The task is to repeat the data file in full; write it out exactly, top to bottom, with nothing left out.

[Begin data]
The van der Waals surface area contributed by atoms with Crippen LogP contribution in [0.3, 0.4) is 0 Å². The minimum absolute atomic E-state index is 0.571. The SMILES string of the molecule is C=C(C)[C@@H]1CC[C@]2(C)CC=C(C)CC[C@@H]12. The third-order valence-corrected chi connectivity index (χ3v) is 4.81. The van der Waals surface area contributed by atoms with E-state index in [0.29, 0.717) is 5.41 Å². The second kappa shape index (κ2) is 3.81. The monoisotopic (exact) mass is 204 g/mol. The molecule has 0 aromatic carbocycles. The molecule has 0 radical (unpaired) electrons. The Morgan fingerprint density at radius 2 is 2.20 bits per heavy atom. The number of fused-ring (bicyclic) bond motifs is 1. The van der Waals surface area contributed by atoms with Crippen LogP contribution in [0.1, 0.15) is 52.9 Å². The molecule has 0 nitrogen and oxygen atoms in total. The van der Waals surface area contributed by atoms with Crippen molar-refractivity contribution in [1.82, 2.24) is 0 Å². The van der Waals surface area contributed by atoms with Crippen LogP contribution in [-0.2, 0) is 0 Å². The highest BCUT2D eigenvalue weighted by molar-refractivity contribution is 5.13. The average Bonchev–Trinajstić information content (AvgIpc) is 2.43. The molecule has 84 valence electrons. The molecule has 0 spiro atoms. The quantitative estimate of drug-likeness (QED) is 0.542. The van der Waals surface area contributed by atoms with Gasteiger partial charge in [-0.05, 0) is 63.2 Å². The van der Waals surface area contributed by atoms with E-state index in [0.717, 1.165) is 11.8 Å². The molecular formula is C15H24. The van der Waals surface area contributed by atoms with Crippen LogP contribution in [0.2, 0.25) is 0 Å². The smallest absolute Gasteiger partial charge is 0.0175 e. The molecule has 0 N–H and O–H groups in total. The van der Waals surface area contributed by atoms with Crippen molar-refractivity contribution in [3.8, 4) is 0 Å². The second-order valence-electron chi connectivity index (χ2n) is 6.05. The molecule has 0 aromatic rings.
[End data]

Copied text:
The van der Waals surface area contributed by atoms with Crippen LogP contribution in [0.3, 0.4) is 0 Å². The minimum absolute atomic E-state index is 0.571. The SMILES string of the molecule is C=C(C)[C@@H]1CC[C@]2(C)CC=C(C)CC[C@@H]12. The third-order valence-corrected chi connectivity index (χ3v) is 4.81. The van der Waals surface area contributed by atoms with E-state index in [0.29, 0.717) is 5.41 Å². The second kappa shape index (κ2) is 3.81. The monoisotopic (exact) mass is 204 g/mol. The molecule has 0 aromatic carbocycles. The molecule has 0 radical (unpaired) electrons. The Morgan fingerprint density at radius 2 is 2.20 bits per heavy atom. The number of fused-ring (bicyclic) bond motifs is 1. The van der Waals surface area contributed by atoms with Crippen LogP contribution in [0.1, 0.15) is 52.9 Å². The molecule has 0 nitrogen and oxygen atoms in total. The van der Waals surface area contributed by atoms with Crippen molar-refractivity contribution in [1.82, 2.24) is 0 Å². The van der Waals surface area contributed by atoms with Crippen LogP contribution in [-0.2, 0) is 0 Å². The highest BCUT2D eigenvalue weighted by molar-refractivity contribution is 5.13. The average Bonchev–Trinajstić information content (AvgIpc) is 2.43. The molecule has 84 valence electrons. The molecule has 0 spiro atoms. The quantitative estimate of drug-likeness (QED) is 0.542. The van der Waals surface area contributed by atoms with Gasteiger partial charge in [-0.05, 0) is 63.2 Å². The van der Waals surface area contributed by atoms with E-state index in [0.717, 1.165) is 11.8 Å². The molecular formula is C15H24. The van der Waals surface area contributed by atoms with Crippen LogP contribution in [0.2, 0.25) is 0 Å². The smallest absolute Gasteiger partial charge is 0.0175 e. The molecule has 0 N–H and O–H groups in total. The van der Waals surface area contributed by atoms with Crippen molar-refractivity contribution in [3.8, 4) is 0 Å². The second-order valence-electron chi connectivity index (χ2n) is 6.05. The molecule has 0 aromatic rings.